With the near-constant news of extra-judicial police killings and mass shootings, it would be easy to live in a constant state of fear. Faced with his own fragile mortality, a Buddhist contemplates our collective fear and grief. For him, meditation is not about relaxation but about awakening to life — in its wonder and in its sorrow.
For the world-weary, cynicism may feel safe. But, in our efforts toward self-protection, what might we be missing? A Millennial reflects on the doubt and distrust he sees in his generation, and suggests a courageous counterpoint: sincere and hopeful optimism.
A Southern woman's searching lament on the hot, boiling silence of Southern grief after the shootings in Charleston — and the inheritance of sorrow.
The collective experiences of Black Americans can result in generational trauma that is "stored in the body." With the stories of McKinney, Texas and Charleston, South Carolina as a backdrop, a man calls for us to retrain our brains and break free from our limiting perceptions of one another to heal these divides.
From our gatherings in Louisville to the ekphrastic poetry for Yom HaShoah, a wealth of reading and exploring this week.
Violence is what happens when we don’t know what else to do with our suffering. But how do we turn the power of suffering toward new life? It depends on our willingness to exercise our hearts so that when suffering strikes, they are suppler and more able to break open to new life.
How do we reckon with horror and injustice in the wake of Jordanian pilot Moaz al-Kasasbeh's killing by ISIS. Omid Safi on remembering and honoring the man, and not the horrible video effigy being shown over and over.
More than 50 years ago, Thomas Merton warned that the pressure of modern life might distract us from the wisdom that makes work fruitful.
The video of Ray Rice hitting Janay Rice has prompted all sorts of responses. Rather than resorting to humiliation and social isolation, how do we deal with generational legacies of violence when it confronts us in the news cycle? A call to see the pain before us, and create consequences and opportunities for cultural transformation — not public shaming.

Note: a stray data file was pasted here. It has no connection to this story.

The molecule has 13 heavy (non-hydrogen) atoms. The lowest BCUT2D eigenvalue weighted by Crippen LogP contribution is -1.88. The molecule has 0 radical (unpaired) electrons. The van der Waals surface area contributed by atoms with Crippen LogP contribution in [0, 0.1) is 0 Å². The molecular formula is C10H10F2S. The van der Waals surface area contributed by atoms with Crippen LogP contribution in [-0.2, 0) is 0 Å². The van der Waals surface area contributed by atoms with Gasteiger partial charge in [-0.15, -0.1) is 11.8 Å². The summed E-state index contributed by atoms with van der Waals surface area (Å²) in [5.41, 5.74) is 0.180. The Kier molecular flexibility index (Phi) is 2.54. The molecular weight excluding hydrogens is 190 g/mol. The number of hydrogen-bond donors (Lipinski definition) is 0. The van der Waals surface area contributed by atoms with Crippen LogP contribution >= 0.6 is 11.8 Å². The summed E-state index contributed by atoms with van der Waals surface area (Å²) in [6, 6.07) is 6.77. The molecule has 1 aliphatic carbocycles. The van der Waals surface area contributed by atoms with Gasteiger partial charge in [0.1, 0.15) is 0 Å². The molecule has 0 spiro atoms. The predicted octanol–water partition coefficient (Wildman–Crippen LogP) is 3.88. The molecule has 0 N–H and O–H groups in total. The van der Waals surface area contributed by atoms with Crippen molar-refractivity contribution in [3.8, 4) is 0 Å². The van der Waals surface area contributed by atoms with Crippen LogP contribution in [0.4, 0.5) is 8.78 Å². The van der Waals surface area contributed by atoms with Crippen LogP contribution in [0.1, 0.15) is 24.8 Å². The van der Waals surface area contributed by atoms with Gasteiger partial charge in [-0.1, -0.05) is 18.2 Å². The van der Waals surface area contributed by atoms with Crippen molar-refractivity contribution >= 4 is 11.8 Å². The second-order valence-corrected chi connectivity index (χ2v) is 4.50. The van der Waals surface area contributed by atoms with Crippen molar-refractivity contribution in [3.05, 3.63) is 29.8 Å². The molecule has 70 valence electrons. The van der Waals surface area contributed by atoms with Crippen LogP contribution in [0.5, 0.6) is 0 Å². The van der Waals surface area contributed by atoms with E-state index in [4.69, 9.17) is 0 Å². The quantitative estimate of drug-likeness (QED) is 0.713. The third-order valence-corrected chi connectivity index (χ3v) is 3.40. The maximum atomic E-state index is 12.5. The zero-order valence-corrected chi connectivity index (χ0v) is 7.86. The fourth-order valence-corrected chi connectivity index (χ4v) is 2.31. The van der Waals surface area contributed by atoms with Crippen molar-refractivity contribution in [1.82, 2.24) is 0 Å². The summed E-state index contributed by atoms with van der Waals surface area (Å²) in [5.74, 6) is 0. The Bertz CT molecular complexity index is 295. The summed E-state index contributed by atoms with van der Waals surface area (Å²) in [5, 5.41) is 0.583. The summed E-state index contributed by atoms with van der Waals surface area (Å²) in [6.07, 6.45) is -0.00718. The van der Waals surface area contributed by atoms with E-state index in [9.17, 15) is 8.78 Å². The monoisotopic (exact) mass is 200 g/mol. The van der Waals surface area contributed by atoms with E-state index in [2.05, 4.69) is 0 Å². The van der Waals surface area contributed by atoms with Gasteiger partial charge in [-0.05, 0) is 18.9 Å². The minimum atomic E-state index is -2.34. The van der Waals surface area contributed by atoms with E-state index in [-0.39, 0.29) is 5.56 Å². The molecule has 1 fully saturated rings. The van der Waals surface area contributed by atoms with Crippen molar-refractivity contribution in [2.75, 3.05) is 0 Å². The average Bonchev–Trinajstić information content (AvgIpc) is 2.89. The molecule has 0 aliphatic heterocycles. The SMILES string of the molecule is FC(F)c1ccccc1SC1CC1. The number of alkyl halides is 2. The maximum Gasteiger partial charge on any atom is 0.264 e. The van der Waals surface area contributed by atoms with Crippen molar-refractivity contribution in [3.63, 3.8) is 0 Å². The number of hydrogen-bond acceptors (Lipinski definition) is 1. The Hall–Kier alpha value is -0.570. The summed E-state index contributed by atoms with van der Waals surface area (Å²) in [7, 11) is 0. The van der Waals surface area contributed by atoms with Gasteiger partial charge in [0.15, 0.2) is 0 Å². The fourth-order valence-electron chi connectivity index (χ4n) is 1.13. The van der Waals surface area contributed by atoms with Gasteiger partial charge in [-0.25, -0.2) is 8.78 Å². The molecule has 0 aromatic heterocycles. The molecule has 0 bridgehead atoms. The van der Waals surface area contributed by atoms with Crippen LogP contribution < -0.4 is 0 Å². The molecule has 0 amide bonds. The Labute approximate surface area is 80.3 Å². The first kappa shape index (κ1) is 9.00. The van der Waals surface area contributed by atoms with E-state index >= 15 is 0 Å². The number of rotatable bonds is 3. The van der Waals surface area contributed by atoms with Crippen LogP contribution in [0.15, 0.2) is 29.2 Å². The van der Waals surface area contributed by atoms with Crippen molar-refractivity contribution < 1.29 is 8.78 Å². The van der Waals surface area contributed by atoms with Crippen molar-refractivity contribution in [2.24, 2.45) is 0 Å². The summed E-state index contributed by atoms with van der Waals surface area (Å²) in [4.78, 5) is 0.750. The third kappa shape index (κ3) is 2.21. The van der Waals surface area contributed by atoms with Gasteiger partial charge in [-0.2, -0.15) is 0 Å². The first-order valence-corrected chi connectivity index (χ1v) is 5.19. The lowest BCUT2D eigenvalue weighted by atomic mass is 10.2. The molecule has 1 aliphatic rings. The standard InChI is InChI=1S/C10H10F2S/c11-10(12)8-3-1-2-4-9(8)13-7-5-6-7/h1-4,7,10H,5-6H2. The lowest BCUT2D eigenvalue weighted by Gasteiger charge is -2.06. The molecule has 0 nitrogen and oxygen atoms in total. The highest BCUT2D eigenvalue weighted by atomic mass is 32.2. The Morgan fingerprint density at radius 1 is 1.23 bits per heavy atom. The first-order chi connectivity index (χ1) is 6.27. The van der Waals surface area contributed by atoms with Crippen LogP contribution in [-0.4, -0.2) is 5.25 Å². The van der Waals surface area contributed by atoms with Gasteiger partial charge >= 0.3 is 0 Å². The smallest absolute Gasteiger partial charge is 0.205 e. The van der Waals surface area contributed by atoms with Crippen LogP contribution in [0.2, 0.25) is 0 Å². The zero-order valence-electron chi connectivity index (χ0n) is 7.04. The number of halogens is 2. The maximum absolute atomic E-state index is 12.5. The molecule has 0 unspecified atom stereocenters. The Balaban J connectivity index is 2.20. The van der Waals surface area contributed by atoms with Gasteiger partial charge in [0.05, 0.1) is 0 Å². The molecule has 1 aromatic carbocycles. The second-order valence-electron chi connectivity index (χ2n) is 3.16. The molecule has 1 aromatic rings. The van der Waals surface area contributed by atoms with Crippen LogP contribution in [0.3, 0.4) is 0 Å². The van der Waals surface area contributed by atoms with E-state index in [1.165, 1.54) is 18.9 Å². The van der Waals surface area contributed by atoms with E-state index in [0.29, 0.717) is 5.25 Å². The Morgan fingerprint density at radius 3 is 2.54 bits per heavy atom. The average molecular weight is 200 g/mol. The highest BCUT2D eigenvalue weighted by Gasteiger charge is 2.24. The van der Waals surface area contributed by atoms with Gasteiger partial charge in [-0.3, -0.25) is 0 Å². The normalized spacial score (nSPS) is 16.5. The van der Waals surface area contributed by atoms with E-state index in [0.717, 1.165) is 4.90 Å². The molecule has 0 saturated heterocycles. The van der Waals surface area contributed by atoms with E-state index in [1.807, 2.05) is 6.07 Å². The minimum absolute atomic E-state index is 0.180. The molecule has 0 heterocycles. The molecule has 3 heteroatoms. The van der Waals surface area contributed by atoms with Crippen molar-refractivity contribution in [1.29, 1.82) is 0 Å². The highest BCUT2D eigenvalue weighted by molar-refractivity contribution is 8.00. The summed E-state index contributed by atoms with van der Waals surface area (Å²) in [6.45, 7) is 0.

Is the Slenderman phenomenon symptomatic of secular soul-searching in a culture robbed of religion, or a byproduct of bad religion? Or perhaps, as the author suggests, the Internet creation is one in a long line of legends filling our craving for a life imbued with mystery.
Much has happened in so-called Muslim-Western relations in the last decade, not the least of which is the Arab Spring. Has the paradigm changed or does it remain same? A look to the ever-changing nature of culture.
With all that's happened this week, language and images that create places of peace and reflection and connection with our fellow human beings.
In the great lineage of American preachers stands the Rev. Dr. James Forbes. To watch him in action is to witness greatness. Do yourself a favor and see this charismatic minister thundering from the pulpit.
Fans give the three-fingered salute of District 12. The gesture is one of admiration, meaning thanks or goodbye to one’s beloved. (photo: Doug Kline / © 2012 PopCultureGeek.com)
I was certain I was going to hate it. All of my four kids have been fans of the series of books by Suzanne Collins since before they were cool; therefore when the movie was announced, we all knew the midnight screening on the night of release was a must-do.
But in the run-up to last night’s trip to the IMAX theater, the reviews I read and heard helped confirm my feeling that this would be a disgusting movie: violent, gratuitous in every way, repulsive to my social conscience.
I was wrong. Very, very wrong.
When a poet is assaulted in a grocery parking lot for the length of his shorts, what does he do? Write a poem. A guest post from Luke Hankins.
“I Think I’m Ready to Fly Away” (photo: DiaTM/Flickr, by-nc-nd 2.0)
“However much we try to distinguish between morally good and morally evils ways of killing, our attempts are beset with contradictions, and these contradictions remain a fragile part of our modern subjectivity.”
—Talal Asad, On Suicide Bombing